I walked away from this experience wanting to be the prosecutor. She was so calm, cool and collected the entire trial. She knew the exact questions to ask to get the exact answers she needed to build her case. It was pure magic as she worked the room. While she had the upper hand in the case, she still had to build it in a methodical systematic way. Her communication style was direct, to the point, and flawless. She never said ‘umm’ and she exuded confidence at all times. Whether she felt like she had a slam dunk case or not, her body language and verbal communication lead us to believe she did. She was unwavering in her commitment to find justice.
Unlike the prosecution, the defense began to crack early on. From her audible gasps to her occasional disheveled appearance – you could see it getting to her. She couldn’t control, the situation and she let it get the best of her. She had the hand she was dealt and had to play it the best she could. Unfortunately, there was nothing she could do to change the facts of this case, there was no good outcome for her or her client.
In business, if you show up to a sales meeting and you don’t present yourself well in both your verbal and non-verbal communications – it is going to be obvious to those around you. If you don’t have a good hand or believe you aren’t as good as your competition – don’t let anyone see it. The expression “fake it until you make it”, exists for a reason. Sometimes you have to act confident even if you believe you are on the losing side and are scared to death on the inside.
4. Come prepared to close the sale
When you show up unprepared for anything you are at an immediate disadvantage. Even if you don’t feel you have the strongest case you need to put every effort in to convey that you do. You must come prepared to close the sale. Not to talk about the potential of a sale. Not to shyly ask for sale. But to straight up close the sale and get the business. Preparation is key.
I stated earlier that this was a complex case. There were a lot of parties involved, therefore a lot of witnesses and evidence we needed to keep track of. As someone with not the greatest of short-term memories I was anxiety ridden over forgetting something important. Thankfully, we were allowed to take notes throughout.
Imagine a sales meeting where you are throwing a barrage of features and benefits at your potential customer. Your message isn’t clear and you are sending them into the land of information overload. Then your competition comes in after you – succinctly shares their message and provides a recap/overview of the offering in an easy to remember digestible way. Who do you think has the better likelihood of getting the business? My guess is going to be the person with the clear message that is rememberable.
During the closing arguments, we hit the pinnacle of showmanship. The prosecution had to prove the defendant was guilty on three separate charges. Within each of those charges she had 2-3 specific additional items she had to also prove guilty on, beyond a reasonable doubt. Over three weeks of testimony, it boiled down to 7 key points she needed to prove the defendant was guilty of.
Her secret weapon? A PowerPoint presentation! She went through each and every single count, one by one and made her case in a very systematic way. She referenced and cited key testimony from witnesses to illustrate her points.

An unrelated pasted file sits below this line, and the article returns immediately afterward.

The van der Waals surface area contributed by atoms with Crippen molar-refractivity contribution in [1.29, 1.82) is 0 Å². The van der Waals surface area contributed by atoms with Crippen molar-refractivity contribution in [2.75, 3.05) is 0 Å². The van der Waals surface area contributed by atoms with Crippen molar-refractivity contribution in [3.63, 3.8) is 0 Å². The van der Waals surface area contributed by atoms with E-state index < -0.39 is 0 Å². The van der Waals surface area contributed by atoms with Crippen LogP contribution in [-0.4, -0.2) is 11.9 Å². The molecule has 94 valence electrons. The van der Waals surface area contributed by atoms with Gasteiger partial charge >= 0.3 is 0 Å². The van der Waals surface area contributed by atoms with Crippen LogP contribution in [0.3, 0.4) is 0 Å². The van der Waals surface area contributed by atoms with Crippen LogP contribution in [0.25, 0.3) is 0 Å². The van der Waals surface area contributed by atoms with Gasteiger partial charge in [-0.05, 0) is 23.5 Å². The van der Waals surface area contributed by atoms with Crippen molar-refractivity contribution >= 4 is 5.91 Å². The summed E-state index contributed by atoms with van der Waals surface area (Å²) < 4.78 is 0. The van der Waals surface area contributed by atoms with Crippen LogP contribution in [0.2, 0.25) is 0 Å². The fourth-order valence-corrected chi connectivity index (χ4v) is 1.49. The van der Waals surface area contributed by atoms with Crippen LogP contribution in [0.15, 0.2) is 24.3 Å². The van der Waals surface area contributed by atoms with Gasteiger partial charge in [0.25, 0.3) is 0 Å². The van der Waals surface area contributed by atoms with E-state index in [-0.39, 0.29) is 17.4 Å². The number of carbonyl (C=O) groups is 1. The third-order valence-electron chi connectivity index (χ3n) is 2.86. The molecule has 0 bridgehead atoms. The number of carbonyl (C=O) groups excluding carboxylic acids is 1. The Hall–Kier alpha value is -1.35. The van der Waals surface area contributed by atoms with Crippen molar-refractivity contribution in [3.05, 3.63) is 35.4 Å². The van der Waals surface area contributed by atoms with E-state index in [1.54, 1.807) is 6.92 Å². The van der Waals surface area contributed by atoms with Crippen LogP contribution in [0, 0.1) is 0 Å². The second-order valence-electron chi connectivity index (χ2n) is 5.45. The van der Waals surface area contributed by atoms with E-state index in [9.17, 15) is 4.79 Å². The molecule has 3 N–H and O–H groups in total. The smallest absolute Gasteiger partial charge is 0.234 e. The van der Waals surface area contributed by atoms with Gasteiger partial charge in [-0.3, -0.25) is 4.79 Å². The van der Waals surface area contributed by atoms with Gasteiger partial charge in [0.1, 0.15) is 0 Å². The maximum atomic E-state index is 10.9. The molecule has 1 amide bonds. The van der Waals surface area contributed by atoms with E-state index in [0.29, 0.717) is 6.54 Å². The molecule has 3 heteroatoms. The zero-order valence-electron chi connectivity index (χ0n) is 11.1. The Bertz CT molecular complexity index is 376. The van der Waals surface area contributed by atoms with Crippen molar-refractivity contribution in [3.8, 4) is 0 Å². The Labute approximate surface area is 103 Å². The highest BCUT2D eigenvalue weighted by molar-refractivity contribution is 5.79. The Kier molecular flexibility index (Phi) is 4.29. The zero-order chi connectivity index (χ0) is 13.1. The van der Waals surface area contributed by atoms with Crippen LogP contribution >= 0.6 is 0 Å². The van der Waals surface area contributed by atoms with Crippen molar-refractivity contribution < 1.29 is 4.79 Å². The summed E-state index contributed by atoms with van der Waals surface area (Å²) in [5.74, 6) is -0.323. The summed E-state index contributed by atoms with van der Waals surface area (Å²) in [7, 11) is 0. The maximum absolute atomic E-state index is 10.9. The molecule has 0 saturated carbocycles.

Her closing argument was one of the best sales presentations I’ve ever seen. She needed to sell the jury on why the defendant was guilty. She did it in a way that reduced my level of stress because she recapped and highlighted all of the key points in a chronological order that built the case from the previous weeks of testimony. It was like the Cliff’s Notes version of the trial.
One of the most fascinating points about the prosecution’s closing arguments was the entire time she went through her PowerPoint with us, her back faced the defense and never once did she turn to see their reactions. She was stone cold confident in her actions and words.
She should have turned around because the defense was putting on a show. A few times the defense through her arms in the air, let out a few audible groans, a few sneers, among other antics. But the prosecutor did not react or acknowledge anything going on behind her, even if the jury seemed distracted by it.
The prosecution came prepared to close the deal, while the defense swayed and weaved her way through the courtroom with her scrappy legal pad and nothing substantive to say. It was very clear who came prepared and who didn’t. The business lesson here is even if you know you are going to lose – show up prepared. Try your hardest to get the win, even if it doesn’t seem likely. At the very least it’s good practice for when you are in a similar situation next time.
I am going to confess something here…. Being a juror has been a ‘bucket list’ item for me. But I could have done without it being a murder trial or lasting 3 weeks. I’m a dork, I know this. What I did find awesome is that I was able to really prioritize my business and find very efficient ways to keep my business moving steady in my absence which was an incredible lesson to learn. I just have a lengthy backlog of phone calls to make now – and you may be one of them!
This rates as one of the most fascinating and haunting experiences of my life. I learned I can go without sleeping well for 3 straight weeks, although I don’t recommend it. I learned the incredible way in which our legal system works. And I learned that there is amazing overlap between selling a product/service and selling a verdict.
While this is a longer post than usual, I hope you enjoyed it. As always, I would love to hear your thoughts!